Wednesday, July 3, 2013

My spouse filed for divorce & I received a Waiver of Service what do I do now?

The Petition for Divorce just put the world on notice that a lawsuit (divorce) has been filed. You are being sued. This is serious. You need to hire an attorney to protect your interests.

Generally I recommend that no one ever sign a Waiver of Service.  If you do, your spouse can move forward without any further notice to you and the Final Decree of Divorce can say whatever your spouse wants it to say without any further notice to you. For example, he could put in it that you will pay him $1,000/month for 2 years.  Ouch! 

I suggest that you need to be in the courtroom and sign the Final Decree of Divorce and be in front of the judge when the Final Decree of Divorce is submitted to the judge to sign.  You want to be actively involved in your divorce if you don't hire an attorney.  However, I strongly urge you to hire an attorney to protect yourself.  Why? I don't do my own dental work, plumbing work or car repairs.  I hire an expert to help me.  You need an expert to help you through the legal maze -- you could learn to do your own divorce -- but why bother -- hire an expert & do it right the 1st time. 

You need an attorney if there are retirement benefits involved.  If it says that you receive a portion of the retirement benefits the Final Decree of Divorce is NOT enough.  There is a special document that must be submitted to the employer that ORDERS the employer to split the retirement benefits.  These forms (called QDRO forms) must be submitted to the Judge to sign.  AND, then the certified copy of these judge signed forms are sent to the corporation's retirement division.  The corporation reviews the forms and decides if they will approve them with their legal department.  So...please, please, please hire an attorney to help you with getting the money you deserve if there are retirement benefits involved in your divorce.  Your spouse's attorney will not help you with this - why? Because QDROS take a lot of time to prepare.  There are special companies that only do them -- they charge approx. $500 per QDRO form.    (Most attorneys have quit doing them in-house because these QDRO companies guarantee their work & the follow-up with the corporation's legal departments can be a nightmare -- I learned this the hard way!)

Additionally, quite frankly, most attorneys won't tell you this,  but over 90% of all family law cases settle before trial. Why? Because litigation is expensive. Even the nastiest cases eventually settle once a lot of "dirt" gets thrown. The parties just get tired. Fighting getting tiring. It also gets expensive. Depositions and discovery are time consuming, expensive and exhausting. Eventually people's pocket books are emptied, their family and friends are tired of hearing of them complain and start avoiding them, and the parties get worn out. Time begins to heal the wounds. The judges order everyone to mediation before allowing them to have a trial. A trained mediator swoops in and settles the case. If timing of the mediation is right, the mediator is considered a savior. A lot of it is excellent timing by the attorneys and the court. The attorneys know that timing the mediation close to the trial date is smart, but they won't tell the parties that at the beginning of a case -- then the client won't hire them!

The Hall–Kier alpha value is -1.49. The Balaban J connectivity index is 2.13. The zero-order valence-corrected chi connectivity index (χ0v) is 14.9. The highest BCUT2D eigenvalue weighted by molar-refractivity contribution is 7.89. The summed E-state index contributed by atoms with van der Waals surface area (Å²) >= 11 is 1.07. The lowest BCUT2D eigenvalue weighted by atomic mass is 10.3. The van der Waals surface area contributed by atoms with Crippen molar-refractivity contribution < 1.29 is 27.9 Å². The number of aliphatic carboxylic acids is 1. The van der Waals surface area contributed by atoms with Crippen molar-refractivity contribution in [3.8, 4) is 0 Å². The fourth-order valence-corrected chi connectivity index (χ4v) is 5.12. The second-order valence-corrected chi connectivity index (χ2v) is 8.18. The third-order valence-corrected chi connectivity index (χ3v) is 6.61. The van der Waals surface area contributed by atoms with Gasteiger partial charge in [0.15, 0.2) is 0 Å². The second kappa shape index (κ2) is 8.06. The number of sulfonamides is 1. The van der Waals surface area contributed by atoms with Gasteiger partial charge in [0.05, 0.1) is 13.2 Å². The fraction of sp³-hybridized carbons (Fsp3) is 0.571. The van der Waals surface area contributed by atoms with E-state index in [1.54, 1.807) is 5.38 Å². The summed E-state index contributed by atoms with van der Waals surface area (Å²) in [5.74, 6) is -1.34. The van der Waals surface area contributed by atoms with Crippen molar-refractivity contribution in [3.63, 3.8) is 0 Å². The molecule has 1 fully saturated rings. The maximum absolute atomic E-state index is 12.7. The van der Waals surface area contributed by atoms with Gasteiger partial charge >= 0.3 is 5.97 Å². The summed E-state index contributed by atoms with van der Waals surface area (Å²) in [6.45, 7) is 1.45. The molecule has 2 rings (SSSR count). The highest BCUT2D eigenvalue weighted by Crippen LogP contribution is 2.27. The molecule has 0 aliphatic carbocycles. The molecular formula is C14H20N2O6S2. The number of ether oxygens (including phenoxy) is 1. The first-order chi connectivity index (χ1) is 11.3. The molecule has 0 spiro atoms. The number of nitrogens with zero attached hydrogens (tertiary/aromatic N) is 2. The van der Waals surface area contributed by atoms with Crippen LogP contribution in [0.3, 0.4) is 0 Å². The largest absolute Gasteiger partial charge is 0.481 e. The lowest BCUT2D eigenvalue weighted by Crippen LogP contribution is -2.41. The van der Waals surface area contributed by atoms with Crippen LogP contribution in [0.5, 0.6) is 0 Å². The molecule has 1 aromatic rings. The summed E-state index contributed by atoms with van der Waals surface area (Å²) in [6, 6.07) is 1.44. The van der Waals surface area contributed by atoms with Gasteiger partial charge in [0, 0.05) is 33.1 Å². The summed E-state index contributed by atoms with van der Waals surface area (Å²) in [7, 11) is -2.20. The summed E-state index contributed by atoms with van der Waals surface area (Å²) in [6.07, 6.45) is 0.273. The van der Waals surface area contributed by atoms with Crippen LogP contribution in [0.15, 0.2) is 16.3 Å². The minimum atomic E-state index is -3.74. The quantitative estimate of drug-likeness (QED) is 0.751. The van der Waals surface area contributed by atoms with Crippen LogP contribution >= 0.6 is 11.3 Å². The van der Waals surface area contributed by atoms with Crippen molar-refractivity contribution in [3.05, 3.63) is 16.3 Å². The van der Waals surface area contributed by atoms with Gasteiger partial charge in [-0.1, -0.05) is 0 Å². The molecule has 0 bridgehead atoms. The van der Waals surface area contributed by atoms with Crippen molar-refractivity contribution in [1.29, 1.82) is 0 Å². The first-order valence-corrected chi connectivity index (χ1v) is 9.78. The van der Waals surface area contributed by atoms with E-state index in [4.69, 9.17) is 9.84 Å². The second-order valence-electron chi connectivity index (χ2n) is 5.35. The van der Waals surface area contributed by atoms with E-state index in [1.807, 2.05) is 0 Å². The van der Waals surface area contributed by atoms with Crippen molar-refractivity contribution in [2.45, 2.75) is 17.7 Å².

The attorney gets hired, let's the client call and email them daily, charges them thousands of dollars, collects their fees, prepares for trial, then schedules the mediation and prays like hell that the mediator will do their "magic" and make this case go away.  

What most attorneys won't tell you is that most family law attorneys have also taken the mediation training.  All of the law schools now have mediation courses included in their schedules and there are international mediation competitions.  Many family law attorneys think about having a mediation practice and intend to do so in their semi-retirement.  

If you and your spouse don't have much to argue about in your divorce then consider hiring an attorney that advertises himself as an attorney/mediator to negotiate your divorce.  You might just need someone to review the paperwork and make sure that everything is properly worded in the final paperwork.  If there are no disagreements, the price of hiring an attorney to just review and "bless" the divorce, is not that much money.  It is money well spent.  Make sure all the real estate forms are prepared & signed at the same time the Final Decree of Divorce is submitted to the judge.  Exchange all property - don't let "little" things hang out there! This is why hiring an attorney can save you many head-ache and later heart-ache.  

A good website is - ignore the rating system.  

Remember, in the State of Texas if there is an a error in the Final Decree of Divorce, the court loses jurisdiction over the case 30 days after the judge signs the paperwork so you can't wait if there is an error.  Time is of the essence.  

If there are no disagreements then mediation won't be required.  

There is normally a waiting period for a divorce in the State of Texas - 61 days.  There are some exceptions (domestic violence) -- but Waiver Divorces don't usually involve violence.  

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